And a little further down river, Giles knew, was Hever Castle – the childhood home of Anne Boleyn. A grand estate that, in the wake of Anne’s execution for treason against King Henry VIII, had been effectively pawned off by the crown to buy the king’s next divorce. The estate had survived it, but now it stood as a testament to that terrible time – a memorial to how easily power could be ripped from those who would seek to betray.

Giles stepped off the bridge on the other end, her feet landing rigidly on the unforgivingly hard mud. The field in front of her was lined squat shrubs interspersing tall, ash trees on one side, and a collection of beech and oak trees and thickets that flanked the path of the river on the other. Flurries of bluebells grew beneath the shadows of the riverside trees, stretching out towards the edge of the path like a soft, violet carpet. The cool airy freshly cut grass reminded Giles of happier times – sweet, spice and earth – bringing back memories of a childhood long forgotten.

She followed the path, adjusting her step so as not to trip on the hardened imprints of a hundred dog walkers, until a short, rake-like man appeared from around the corner. Dressed in a slightly old and tattered suit, the man headed straight towards her, a large smile enveloping his face – a smile that rapidly diminished as he came within a few feet of Giles. He came to a stuttering halt and glanced curiously at her, his eyes drawn steadfastly to her face as his mouth slowly began to drop open.

‘Detective Sergeant Giles?’

Giles recognised the anxious whining of his voice straight away. She flashed him a brief smile and stepped forward, her hand outstretched.

‘Detective Inspector Harris…’

‘Please, call me Will…’

He almost withdrew from her, as though the touch of her hand might bring about some awful injury. His eyes remained steadfastly locked on her and it was several seconds after he noticed the awkwardness of her smile that he quickly stepped forward and grasped hold of her hand. His fingers were ice-cold and lacked confidence as they wrapped around Giles’ palm, barely grasping a firm enough hold to even hold contact.

Giles smiled. ‘You’ve been out here for a while.’

Harris released his grip and shuffled a couple of steps back.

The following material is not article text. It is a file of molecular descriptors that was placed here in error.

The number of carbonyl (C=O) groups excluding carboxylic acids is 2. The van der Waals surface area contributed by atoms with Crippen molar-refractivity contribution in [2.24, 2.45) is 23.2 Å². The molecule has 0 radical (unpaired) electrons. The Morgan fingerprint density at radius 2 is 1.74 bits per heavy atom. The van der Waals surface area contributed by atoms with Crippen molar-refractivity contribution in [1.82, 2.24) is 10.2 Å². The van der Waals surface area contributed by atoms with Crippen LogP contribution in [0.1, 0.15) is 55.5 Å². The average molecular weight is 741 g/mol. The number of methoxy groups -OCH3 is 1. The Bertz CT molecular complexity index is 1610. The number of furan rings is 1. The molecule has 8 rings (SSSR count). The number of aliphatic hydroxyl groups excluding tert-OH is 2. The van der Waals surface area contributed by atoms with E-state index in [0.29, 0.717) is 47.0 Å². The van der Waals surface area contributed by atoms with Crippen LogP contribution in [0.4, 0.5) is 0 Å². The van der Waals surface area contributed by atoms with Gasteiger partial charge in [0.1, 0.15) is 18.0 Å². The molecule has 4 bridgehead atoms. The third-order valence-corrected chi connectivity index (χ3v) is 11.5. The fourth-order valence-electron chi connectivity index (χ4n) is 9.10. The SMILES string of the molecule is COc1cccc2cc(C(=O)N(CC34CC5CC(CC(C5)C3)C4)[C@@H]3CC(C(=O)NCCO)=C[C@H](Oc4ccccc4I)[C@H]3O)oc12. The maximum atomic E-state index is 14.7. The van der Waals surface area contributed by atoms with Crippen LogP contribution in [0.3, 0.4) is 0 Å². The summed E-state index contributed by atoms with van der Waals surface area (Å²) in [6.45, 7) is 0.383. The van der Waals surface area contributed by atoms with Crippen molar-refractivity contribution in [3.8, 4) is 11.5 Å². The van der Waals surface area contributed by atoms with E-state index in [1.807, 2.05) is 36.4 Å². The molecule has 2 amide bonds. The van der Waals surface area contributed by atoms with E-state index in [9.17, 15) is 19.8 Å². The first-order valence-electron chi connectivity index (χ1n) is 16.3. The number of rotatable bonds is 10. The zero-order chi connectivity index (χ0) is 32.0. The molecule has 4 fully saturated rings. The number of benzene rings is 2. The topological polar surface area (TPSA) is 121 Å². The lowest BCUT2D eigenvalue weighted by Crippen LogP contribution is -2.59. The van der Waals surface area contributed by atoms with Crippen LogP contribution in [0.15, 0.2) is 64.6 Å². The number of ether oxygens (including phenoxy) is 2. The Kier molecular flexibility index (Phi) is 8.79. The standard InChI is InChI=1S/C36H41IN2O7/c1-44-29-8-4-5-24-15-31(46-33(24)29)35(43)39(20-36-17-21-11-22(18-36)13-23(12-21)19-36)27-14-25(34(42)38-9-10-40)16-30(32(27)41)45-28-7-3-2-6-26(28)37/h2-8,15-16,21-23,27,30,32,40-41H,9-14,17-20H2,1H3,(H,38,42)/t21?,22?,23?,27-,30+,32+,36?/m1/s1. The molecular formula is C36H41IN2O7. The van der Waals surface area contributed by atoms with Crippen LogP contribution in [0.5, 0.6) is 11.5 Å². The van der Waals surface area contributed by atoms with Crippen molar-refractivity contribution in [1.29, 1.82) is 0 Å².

‘Yes, quite,’ he replied, rubbing his hands together. ‘Our victim was discovered a couple of hours ago. Luckily I only got here shortly after I called you.’

He hesitated. His eyes quivered this way and that as they scanned Giles’ face and his tongue gently licked his top lip.

Giles pulled her silk scarf a little tighter around her neck. Beneath the smooth material, the old scar that ran across her flesh ached although there was no reason for it to. As the wind picked up around them, Giles thought she could hear a voice on the wind. The maniacal cackling of a ghost long gone…

Harris stared in silence as Giles, uncomfortable under his gaze, lowered her face towards the ground a little – concealing the already hidden scar from view.

‘Is there a problem?’ she asked tentatively.

Harris’ eyes registered surprise for only a moment before the broad smile returned, although somewhat half-heartedly.

‘No. Not at all. You are just…’ He hesitated for a moment. ‘You’re just not what I expected.’

A pulse of anger surged through Giles’ body. The scar in her neck ached a little more as her jugular pounded against her skin and her hands impulsively tightened into fists. For all the tension coursing through her body, Giles managed to keep a measure of control, but it was not enough to hide it from Harris. But the detective who, to Giles at least, seemed little more than a nervous excuse of a man, barely reacted to the display. On the contrary, he even raised a small smile towards her – a smile that Giles forced herself to reciprocate.

‘That’s the second time I’ve heard that comment in as many minutes…’

‘I should imagine so,’ he replied. ‘No one in their right mind would ever have suspected that you might turn out to be…’ He hesitated. ‘Well, that you were…’ He paused again. ‘You know?’